We could hear car horns blaring up and down the street, and the bar DJ cued up "Chelsea Dagger", and the crowd broke into the familiar "do do do" chorus, and we watched the Blackhawks piling up together on the ice - Toews accepting the Conn Smythe, and practically all but tossing it aside as the bigger and far more trophy awaited - Lord Stanley's gleaming silver Cup.
Chicago that night was a town released, high on the victory, and oozing excitement and happiness wherever you turned.
Hockey has been my sport of choice for most of my life. I've enjoyed baseball to a good extent - I was ecstatic when the Red Sox won the World Series in 2004 - but nothing ever prepared me for for that moment. And if I, a fan, felt this insane level of joy and ecstasy and rapture at this moment, what were the players feeling? They, whose every hockey moment of their lives led up to this very thing?
I think we know the answer, after four days of partying in Chicago. The team flew home triumphant, partying on the plane, then partying into the wee hours - and early working hours - of Thursday morning. The Cup made public appearances immediately after landing in Chicago, and a several dozen lucky fans even got the honor of partaking in drinks from the Cup that morning.
The Cup has been busy for the past few days, as the team has not only celebrated their own success, but shared themselves and the Cup constantly with their city and their fans.
On Thursday night, less than 24 hours after they won the Cup, I was heading home from work and I passed a street blocked off by police with a large crowd gathered. On a whim I stopped, and found out the Cup was at one of the restaurants on the street. I stopped, of course, hoping for even a glimpse of it, and was rewarded for it by being able to touch the Cup, albeit brief and fleeting. Later that night, I was out again, and thanks to the Twitter stream @wheresthecup, found out the Cup and some of the team was at the Underground, so I headed there and waited patiently among a lot of fans, old and new alike.
I've seen behavior in the past four days that has ranged from the respectful and reverent, with fans simply saying "Thank you, thank you" to the players and hoping for that brief moment of touching the Cup, to the - well, let's just say that some fans have been partying just as long and hard this weekend as the boys have been. There have been the long-time fans who hope for perhaps nothing more than the chance to shake a player's hand and that opportunity to say "thank you", to the people who are clearly bandwagon/party fans. I'm at a loss as to which fan I thought was worse to Dave Bolland: the drunk guy who complimented him using about half a dozen swears; or the 20-something chick falling out of her top who first asked him "Which player are you?" and then draped herself around him and shoved a camera into my hands to take a picture of them.
Putting up with those kinds of fans that night paid off, and I was rewarded with another touch of the Cup - this one a long caress of the beer-soaked silver. When a friend asked me the next day what I'd thought at that moment, I only had one word: "Happiness."
Friday, of course, was the parade, and I joined two million newfound friends in the city in patiently waiting for the parade. Unfortunately, I couldn't take off enough time away from work to join the actually rally itself, but I was able to be in Daley Plaza and to see the parade route, and then I watched the rally on TV during lunch. Habs fans, take note - it is possible to celebrate a win without burning your city down. Whether it was two million or just one or whatever number it was, more people were treated for heat stroke than arrested.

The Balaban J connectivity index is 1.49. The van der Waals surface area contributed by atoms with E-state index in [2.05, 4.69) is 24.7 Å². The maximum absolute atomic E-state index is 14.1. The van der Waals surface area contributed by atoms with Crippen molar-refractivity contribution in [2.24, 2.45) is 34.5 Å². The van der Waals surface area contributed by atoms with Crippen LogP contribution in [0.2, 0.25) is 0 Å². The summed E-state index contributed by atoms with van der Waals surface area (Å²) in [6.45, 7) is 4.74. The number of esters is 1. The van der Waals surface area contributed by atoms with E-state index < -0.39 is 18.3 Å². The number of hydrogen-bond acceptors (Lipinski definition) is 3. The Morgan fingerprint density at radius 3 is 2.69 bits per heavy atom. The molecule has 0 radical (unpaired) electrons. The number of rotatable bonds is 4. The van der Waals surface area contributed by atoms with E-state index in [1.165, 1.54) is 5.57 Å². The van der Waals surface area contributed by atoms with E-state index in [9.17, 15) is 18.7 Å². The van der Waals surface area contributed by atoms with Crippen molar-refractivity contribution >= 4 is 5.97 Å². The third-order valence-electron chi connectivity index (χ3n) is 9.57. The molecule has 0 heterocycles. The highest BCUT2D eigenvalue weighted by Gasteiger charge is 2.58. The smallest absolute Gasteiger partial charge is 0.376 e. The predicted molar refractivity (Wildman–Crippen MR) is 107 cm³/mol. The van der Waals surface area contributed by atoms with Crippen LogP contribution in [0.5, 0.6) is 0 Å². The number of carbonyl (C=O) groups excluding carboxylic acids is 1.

The players rode atop London-style double decker tour buses, a handful of players per bus, with family and friends riding in trolleys at the start of the parade. The players you would expect were camping it up - Versteeg, Burish, and oh, of course, Kane. I missed Hossa - I think he was on the other side of his bus when it passed me, so I missed him, but the look of sheer gratefulness on his face as his name was chanted during the rally was heartwarming.
And my favorite player, Antti Niemi - I think none of the players quite knew how many people had turned out for the parade until they'd passed under the L tracks at Wells, and into the heart of the Loop. At Daley Plaza, it was wall-to-wall people for blocks around, and as I first glimpsed Niemi's face as his bus came into view, he was looking up at the confetti falling from the sky, and around at the people, and his face was like a kid's at Christmas: full of surprise and awe.
If you've read the papers or seen the internet, surely you know by now that this parade turnout was like nothing Chicago had ever seen. It even amazes me when I look at pictures of Michigan Avenue, and see that area around the rally staging point packed full of red-clad people for blocks around. The Blackhawks shared their triumph and joy with the city eager to embrace them, and carried their partying through the weekend.
And as a long-time fan, I can't resent the bandwagoners and the here-for-the-party people. Not much, anyway, because I too want to party and celebrate this moment. If I get really lucky, maybe I too will get my chance to kiss or drink from the Cup; but for now, my team has won it, and by whatever graces, I got to touch it. Twice.
The greatness of the Stanley Cup is that it belongs almost as much to the fans as it does those who won it. And part of the greatness of this band of brothers known as the Blackhawks is that the first thing they did with their triumph was to carry it home, and share it with the city for days on end, letting the fans be as much of the celebration as possible.
It is quietly rolling into Monday morning now. Chicago has had four days to party and let this all sink in. Now we have to go back to work; the Cubs and White Sox t-shirts will come back out - it is summer, after all - and we shall patiently count the days for the new season to take us on the next roller coaster ride, and our year with the Stanley Cup.